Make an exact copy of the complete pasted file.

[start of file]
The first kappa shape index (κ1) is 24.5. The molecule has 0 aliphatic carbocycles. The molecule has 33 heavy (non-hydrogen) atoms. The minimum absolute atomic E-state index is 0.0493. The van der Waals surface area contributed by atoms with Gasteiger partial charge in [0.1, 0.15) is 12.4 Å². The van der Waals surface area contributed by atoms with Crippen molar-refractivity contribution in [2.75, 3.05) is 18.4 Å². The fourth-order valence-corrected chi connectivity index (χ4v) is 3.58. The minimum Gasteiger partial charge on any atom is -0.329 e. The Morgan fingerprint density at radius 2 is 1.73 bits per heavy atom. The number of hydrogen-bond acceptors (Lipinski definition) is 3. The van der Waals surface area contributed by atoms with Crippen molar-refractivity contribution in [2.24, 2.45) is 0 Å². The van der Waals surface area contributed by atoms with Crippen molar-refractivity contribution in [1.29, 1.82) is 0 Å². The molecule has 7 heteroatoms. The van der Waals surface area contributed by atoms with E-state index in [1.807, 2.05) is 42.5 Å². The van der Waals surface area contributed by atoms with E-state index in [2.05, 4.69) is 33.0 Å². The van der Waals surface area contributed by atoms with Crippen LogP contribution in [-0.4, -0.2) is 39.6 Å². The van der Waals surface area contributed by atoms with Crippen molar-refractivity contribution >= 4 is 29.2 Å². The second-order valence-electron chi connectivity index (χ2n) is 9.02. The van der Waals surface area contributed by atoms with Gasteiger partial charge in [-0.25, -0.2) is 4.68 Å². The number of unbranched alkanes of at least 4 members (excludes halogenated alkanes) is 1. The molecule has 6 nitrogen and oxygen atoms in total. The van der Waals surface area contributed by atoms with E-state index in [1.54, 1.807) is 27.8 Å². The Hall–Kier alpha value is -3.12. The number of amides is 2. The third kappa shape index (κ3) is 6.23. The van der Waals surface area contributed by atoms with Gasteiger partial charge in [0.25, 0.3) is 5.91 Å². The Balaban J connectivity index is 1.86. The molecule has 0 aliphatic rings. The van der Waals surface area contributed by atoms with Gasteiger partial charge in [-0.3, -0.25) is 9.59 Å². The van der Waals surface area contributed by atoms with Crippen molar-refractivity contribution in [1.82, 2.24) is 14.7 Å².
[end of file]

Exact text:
The first kappa shape index (κ1) is 24.5. The molecule has 0 aliphatic carbocycles. The molecule has 33 heavy (non-hydrogen) atoms. The minimum absolute atomic E-state index is 0.0493. The van der Waals surface area contributed by atoms with Gasteiger partial charge in [0.1, 0.15) is 12.4 Å². The van der Waals surface area contributed by atoms with Crippen molar-refractivity contribution in [2.75, 3.05) is 18.4 Å². The fourth-order valence-corrected chi connectivity index (χ4v) is 3.58. The minimum Gasteiger partial charge on any atom is -0.329 e. The Morgan fingerprint density at radius 2 is 1.73 bits per heavy atom. The number of hydrogen-bond acceptors (Lipinski definition) is 3. The van der Waals surface area contributed by atoms with Crippen molar-refractivity contribution in [2.24, 2.45) is 0 Å². The van der Waals surface area contributed by atoms with Crippen molar-refractivity contribution in [1.29, 1.82) is 0 Å². The molecule has 7 heteroatoms. The van der Waals surface area contributed by atoms with E-state index in [1.807, 2.05) is 42.5 Å². The van der Waals surface area contributed by atoms with E-state index in [2.05, 4.69) is 33.0 Å². The van der Waals surface area contributed by atoms with Crippen LogP contribution in [-0.4, -0.2) is 39.6 Å². The van der Waals surface area contributed by atoms with Crippen molar-refractivity contribution >= 4 is 29.2 Å². The second-order valence-electron chi connectivity index (χ2n) is 9.02. The van der Waals surface area contributed by atoms with Gasteiger partial charge in [-0.25, -0.2) is 4.68 Å². The number of unbranched alkanes of at least 4 members (excludes halogenated alkanes) is 1. The molecule has 6 nitrogen and oxygen atoms in total. The van der Waals surface area contributed by atoms with E-state index in [1.54, 1.807) is 27.8 Å². The Hall–Kier alpha value is -3.12. The number of amides is 2. The third kappa shape index (κ3) is 6.23. The van der Waals surface area contributed by atoms with Gasteiger partial charge in [0.25, 0.3) is 5.91 Å². The Balaban J connectivity index is 1.86. The molecule has 0 aliphatic rings. The van der Waals surface area contributed by atoms with Gasteiger partial charge in [-0.3, -0.25) is 9.59 Å². The van der Waals surface area contributed by atoms with Crippen molar-refractivity contribution in [1.82, 2.24) is 14.7 Å².